With the Arludo Science Portal you can complete an experiment and explore data in less than 10 minutes.


Getting setup to turn your students into scientists is easy! Follow the steps below to get started:

Step 1: Add a worksheet and setup your class code

Once you login to the Arludo Science Platform, head to the store tab on the left hand side menu and select the worksheet for the game you would like to play. You’ll then be asked to create a class code, which is what you’ll provide to your students so that their gameplay data is anonymously collected and graphed while they play.

Because you’re providing this code to your students it’s best to keep it simple and short. It can be anything you like as long as it’s unique. We usually suggest using the initials of your school and your class name (e.g. Class 5C at Bondi Public could be bp5c).

Step 2: Download the game 

You can add any arludo game to your classroom devices (Chromebooks, Android Tablets, iPads or any smartphone) via the App Store or Google Play

Step 3: Play!

Once your students are ready to play, ask your students to press the class code button class code button and enter the class code that you created in Step 1. This will ensure all the data from each of the devices you’re using is aggregated correctly to your class.

If your students are the competitive type (we’re going to assume they are!), they can also enter in their name or alias by pressing the Student ID button player button This will ensure their name or alias is listed in the leaderboard.

(Arludo takes student privacy very seriously. Read our Privacy Policy here)

Step 4: Explore data together

Once your students have had a couple of turns at playing, it’s time to explore the data that you collected together!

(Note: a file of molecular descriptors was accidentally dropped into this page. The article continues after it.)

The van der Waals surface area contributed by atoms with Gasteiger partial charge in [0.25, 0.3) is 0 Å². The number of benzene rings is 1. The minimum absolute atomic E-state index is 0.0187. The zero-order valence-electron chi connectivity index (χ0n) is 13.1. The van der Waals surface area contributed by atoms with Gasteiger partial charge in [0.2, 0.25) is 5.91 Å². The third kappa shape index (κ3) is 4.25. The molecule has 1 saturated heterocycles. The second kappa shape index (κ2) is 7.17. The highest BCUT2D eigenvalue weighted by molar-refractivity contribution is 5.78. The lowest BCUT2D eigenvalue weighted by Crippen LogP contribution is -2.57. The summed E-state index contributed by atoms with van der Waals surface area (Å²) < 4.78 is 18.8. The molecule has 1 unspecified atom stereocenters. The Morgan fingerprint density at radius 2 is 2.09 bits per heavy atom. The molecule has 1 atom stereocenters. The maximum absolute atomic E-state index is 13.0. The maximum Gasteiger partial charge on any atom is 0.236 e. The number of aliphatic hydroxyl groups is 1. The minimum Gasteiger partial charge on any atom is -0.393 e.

To do this, head into your Arludo Science Portal and select the worksheets tab on the left hand side menu. Find the worksheet in the list and on the far right hand side select the three dots. You can then select ‘Show Worksheet Graphs’ to begin exploring the data with your students.¬†


The most important thing to remember…

Is that you should just have fun. Students don’t often have many opportunities to explore data, so don’t worry about making things perfect and just let them explore and share their ideas. This is the first step to your students becoming better critical thinkers, sharing and discussing ideas, and becoming more confident making conclusions – they are becoming scientists!

Let’s look at some graphs you can create in real time!

Here are some examples of bar graphs

Below is one of our graphs from our game Xenon Crowe. In this game, students become predators and they need to survive as long as they can. Xenon Crowe teaches students about food webs, how animals protect themselves from predators, and how predators learn to survive. Here is an example create by teachers from one of our Professional Development classes.

What do you think – is there evidence that teachers are learning how to become better predators that survive longer?

And below is a graph that shows how many camouflaged bugs teachers ate in each round. Do you think there is evidence that teachers are getting better at finding camouflaged bugs?

And do you think this could explain the effect on survival that we see above?

As you can see, even simple bar graphs can lead you to having some excellent questions about science in your classroom.

Here is an example of a scatterplot graph

Below is a graph from our game Inglorious Baskers, a game where we turn students into lizards to teach them about behavioural adaptations. In the game, you need to collect food to survive. you also need to bask in sunny spots that warm your body and allow you to move more quickly – perfect for getting away from predators!

But the problem is that staying in one place and basking in the sun makes you pretty vulnerable. Let’s take a look at the graphs below to see if that’s the case.

First off, let’s take a look at whether standing still in a sunny spot leads to predators finding the players. What do you think?

And now we can take a look to see if that risk of staying in a sunny spot comes with an advantage by seeing if players that spend more time in a sunny spot also escape predator attacks more often. you can do that by looking at the slope of the line – if the slope is pointing up, then basking has a positive efect on escaping the clutches of a hawk. But if the slope is pointing down (negative), then basking leads to increased death by hawks.

What do you see?

Science is all about exploring data!

As you can see, you can make some incredibly powerful graphs with your students in less than 5 minutes. And your students will love exploring the data because they were involved in colecting it!

https://teach.arludo.com and see what you can do with your students!